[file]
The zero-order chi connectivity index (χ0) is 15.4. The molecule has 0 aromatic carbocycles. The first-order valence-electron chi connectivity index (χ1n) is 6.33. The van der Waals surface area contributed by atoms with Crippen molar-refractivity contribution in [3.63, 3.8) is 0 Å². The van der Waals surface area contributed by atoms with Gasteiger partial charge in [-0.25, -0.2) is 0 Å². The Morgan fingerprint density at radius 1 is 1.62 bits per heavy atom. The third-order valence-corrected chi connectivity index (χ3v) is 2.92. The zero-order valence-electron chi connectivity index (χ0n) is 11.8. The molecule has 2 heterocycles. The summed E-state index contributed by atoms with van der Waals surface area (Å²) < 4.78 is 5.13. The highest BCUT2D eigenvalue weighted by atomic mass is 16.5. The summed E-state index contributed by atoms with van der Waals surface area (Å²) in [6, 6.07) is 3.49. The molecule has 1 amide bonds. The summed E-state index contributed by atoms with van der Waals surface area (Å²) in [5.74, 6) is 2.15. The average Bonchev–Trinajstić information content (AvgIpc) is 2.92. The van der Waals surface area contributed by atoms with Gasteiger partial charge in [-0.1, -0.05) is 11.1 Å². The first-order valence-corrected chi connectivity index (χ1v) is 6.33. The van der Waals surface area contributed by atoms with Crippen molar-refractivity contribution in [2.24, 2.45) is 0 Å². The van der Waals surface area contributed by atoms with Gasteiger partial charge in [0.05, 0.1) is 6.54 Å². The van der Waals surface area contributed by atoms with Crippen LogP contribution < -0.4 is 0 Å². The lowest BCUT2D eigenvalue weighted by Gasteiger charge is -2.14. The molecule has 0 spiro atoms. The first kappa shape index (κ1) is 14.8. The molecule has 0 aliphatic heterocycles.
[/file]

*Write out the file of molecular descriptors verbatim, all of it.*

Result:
The zero-order chi connectivity index (χ0) is 15.4. The molecule has 0 aromatic carbocycles. The first-order valence-electron chi connectivity index (χ1n) is 6.33. The van der Waals surface area contributed by atoms with Crippen molar-refractivity contribution in [3.63, 3.8) is 0 Å². The van der Waals surface area contributed by atoms with Gasteiger partial charge in [-0.25, -0.2) is 0 Å². The Morgan fingerprint density at radius 1 is 1.62 bits per heavy atom. The third-order valence-corrected chi connectivity index (χ3v) is 2.92. The zero-order valence-electron chi connectivity index (χ0n) is 11.8. The molecule has 2 heterocycles. The summed E-state index contributed by atoms with van der Waals surface area (Å²) < 4.78 is 5.13. The highest BCUT2D eigenvalue weighted by atomic mass is 16.5. The summed E-state index contributed by atoms with van der Waals surface area (Å²) in [6, 6.07) is 3.49. The molecule has 1 amide bonds. The summed E-state index contributed by atoms with van der Waals surface area (Å²) in [5.74, 6) is 2.15. The average Bonchev–Trinajstić information content (AvgIpc) is 2.92. The van der Waals surface area contributed by atoms with Gasteiger partial charge in [-0.1, -0.05) is 11.1 Å². The first-order valence-corrected chi connectivity index (χ1v) is 6.33. The van der Waals surface area contributed by atoms with Crippen molar-refractivity contribution in [2.24, 2.45) is 0 Å². The van der Waals surface area contributed by atoms with Gasteiger partial charge in [0.05, 0.1) is 6.54 Å². The van der Waals surface area contributed by atoms with Crippen LogP contribution < -0.4 is 0 Å². The lowest BCUT2D eigenvalue weighted by Gasteiger charge is -2.14. The molecule has 0 spiro atoms. The first kappa shape index (κ1) is 14.8. The molecule has 0 aliphatic heterocycles.